Ever find yourself on a team or in an organization that’s struggling because of a leader’s poor decision? Citizens clamor about such crippling effects by their politicians routinely. You sit back and reflect on the leader personally and wonder why a savvy, experienced, and ordinarily capable person could make such a stupid decision or policy—one that wrecks a project or destroys the morale of so many people.

The leader himself or herself may actually be scratching their head wondering the same thing:  Where did I go wrong? Where did I miss the signs that this decision would sink the ship so fast?

Analyze such situations—from the typical week’s projects in your organization to the huge scandals in  the news––and you’ll find these common causes:

  • “Been There, Done That” Syndrome
  • Self-Interest Above the Common Good
  • Power

“Seen-It-All” Syndrome  

When faced with new situations, leaders sometimes inadvertently shortcut their decision-making skills by shoving the issue into the same category as previous problems. But they have faulty memories. The situation isn’t the same.

Eastman Kodak comes to mind. When faced with photography moving to the digital world, their leadership team at Kodak refused to believe it really was a new technology—that the industry really would change so dramatically. They thought they’d lick the competition like they had so many other times before.

Some leaders continue to think every new challenge is simply a new version of an old challenge they’ve overcome. Result: The problem swallows them—and sometimes their entire organization––before they realize it.

I recently discussed a pervasive problem with a senior leader, and suggested that he survey representatives of the various departments to get feedback on the situation—a decision he’d made that frankly was being widely ignored or circumvented throughout the organization. His response:  “Look, I already know what they’ll say. Anyway, you only get negative feedback on a survey.”

Currently, he has done nothing to right the ship and the organization has largely ignored his directive. The ship is taking on water fast; he’s climbing to a higher deck, and pretending not to notice.

Self-Preservation Above the Common Good 

Some savvy managers look out for the team, department, or organization—up to a point. But when the common good clashes with what’s best for them personally, the tide turns. Of course, to a degree, everyone has their self-interest in mind. Otherwise, they’d never ask the salary when they accept a job, underprice their services or product as a seller, and never expect a raise or promotion.

At question here is inappropriate self-interests: Lying, withholding information that sabotages a project, blaming others, refusing to own up to mistakes, or taking credit for others’ work or ideas.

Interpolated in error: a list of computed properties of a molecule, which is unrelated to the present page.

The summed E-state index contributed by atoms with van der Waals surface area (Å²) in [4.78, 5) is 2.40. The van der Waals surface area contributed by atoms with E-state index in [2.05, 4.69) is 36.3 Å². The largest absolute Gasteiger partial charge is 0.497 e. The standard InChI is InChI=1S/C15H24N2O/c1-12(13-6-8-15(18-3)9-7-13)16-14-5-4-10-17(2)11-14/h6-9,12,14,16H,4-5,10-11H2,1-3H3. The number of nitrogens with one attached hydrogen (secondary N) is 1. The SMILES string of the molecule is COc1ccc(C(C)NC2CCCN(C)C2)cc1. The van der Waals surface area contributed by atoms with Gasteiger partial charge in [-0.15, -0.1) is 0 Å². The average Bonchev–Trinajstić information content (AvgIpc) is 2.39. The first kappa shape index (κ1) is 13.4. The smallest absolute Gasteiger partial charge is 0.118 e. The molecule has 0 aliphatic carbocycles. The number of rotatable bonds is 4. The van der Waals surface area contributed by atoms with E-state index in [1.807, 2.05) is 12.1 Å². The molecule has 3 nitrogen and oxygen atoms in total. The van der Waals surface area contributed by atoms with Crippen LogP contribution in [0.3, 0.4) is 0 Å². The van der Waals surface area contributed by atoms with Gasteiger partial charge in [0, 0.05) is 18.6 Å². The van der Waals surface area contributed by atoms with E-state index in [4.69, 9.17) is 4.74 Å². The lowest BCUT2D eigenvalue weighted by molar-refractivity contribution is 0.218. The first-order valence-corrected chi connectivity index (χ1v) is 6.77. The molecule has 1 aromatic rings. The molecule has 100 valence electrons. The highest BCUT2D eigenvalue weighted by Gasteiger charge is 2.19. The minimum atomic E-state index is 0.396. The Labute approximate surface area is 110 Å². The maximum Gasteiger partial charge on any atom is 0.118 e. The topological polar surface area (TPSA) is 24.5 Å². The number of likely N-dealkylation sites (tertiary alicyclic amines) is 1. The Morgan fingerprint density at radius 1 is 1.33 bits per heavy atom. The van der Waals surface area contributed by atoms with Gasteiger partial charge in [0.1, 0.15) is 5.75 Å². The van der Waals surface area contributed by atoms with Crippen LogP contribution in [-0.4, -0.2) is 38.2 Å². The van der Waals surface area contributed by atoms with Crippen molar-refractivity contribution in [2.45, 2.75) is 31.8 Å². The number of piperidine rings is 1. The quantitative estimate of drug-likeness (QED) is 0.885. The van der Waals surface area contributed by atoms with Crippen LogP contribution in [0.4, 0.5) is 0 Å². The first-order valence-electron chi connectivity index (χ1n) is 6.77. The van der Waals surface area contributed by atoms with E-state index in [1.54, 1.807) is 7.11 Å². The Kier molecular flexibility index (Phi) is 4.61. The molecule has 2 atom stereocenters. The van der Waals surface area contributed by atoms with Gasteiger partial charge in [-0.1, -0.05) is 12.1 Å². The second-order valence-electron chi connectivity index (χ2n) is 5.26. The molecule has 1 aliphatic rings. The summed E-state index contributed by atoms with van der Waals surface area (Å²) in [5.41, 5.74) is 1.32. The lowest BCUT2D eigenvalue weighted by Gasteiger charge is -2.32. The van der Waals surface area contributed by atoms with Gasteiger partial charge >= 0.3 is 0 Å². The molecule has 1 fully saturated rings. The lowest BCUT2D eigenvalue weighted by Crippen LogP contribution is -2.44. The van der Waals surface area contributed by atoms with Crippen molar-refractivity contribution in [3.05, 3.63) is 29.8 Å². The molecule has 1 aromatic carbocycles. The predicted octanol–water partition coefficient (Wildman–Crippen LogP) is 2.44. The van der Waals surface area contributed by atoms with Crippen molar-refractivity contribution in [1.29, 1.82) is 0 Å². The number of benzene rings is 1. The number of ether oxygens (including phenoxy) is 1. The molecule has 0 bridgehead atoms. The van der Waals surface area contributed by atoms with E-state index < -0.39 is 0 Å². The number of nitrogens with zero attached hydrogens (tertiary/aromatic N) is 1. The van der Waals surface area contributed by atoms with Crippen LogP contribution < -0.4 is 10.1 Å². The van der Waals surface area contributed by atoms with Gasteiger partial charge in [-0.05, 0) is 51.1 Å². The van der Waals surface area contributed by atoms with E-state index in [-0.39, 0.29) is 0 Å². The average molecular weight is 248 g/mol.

Unbridled Power

A management position, however gained, grants power.  And power feeds ego. Leaders begin to believe their own “press”—that they are actually the smartest person in the room.  Many managers surround themselves with people who continually reinforce that concept. Their information comes to them filtered through sycophants. Before long, these leaders lose touch with reality.  So obviously, the decisions they make may or may not reflect the reality of a situation.

A few years ago, a general manager (call him Jeff) bragged of his resignation from an organization:  “Although I’m leaving for a better opportunity, in some ways I feel bad about going. So many people are upset at my resignation. I look for several of them to resign because I’m leaving.”  Reality check:  Nobody resigned. The CEO reports that the company has continued to grow without that general manager.

Perceptions become distorted when leaders hear only from those they choose to surround themselves with as supporters.

3 Ways Managers Can Course-Correct After a Dumb Decision

  • Accept responsibility for the flawed decision. Own up. Nothing starts you on the road to recovering trust like admitting a lapse in judgment.  It’s the failure to do so that infuriates others and compels them to keep pointing out the poor decision and the consequences. Confession is not only good for the soul—but for clearing the record and refilling the trust account.
  • Hear from the team regularly.  To stay grounded, you need information from all sources.  You have to ask difficult questions—questions that may generate troubling answers.  You have to deal with perceptions.  You have to understand the impact your actions, your words, and your silences have on other people.  Information enlightens.
  • Find a trusted advisor who can tell you the truth.  Find someone who does not report to you or depend on you for a paycheck—an internal or external coach, mentor, spouse, friend. This person can help you stay grounded to take on the tough challenges of leadership.

Smart decisions come from smart managers committed to communicate with those up, down, and laterally to stay grounded in reality.


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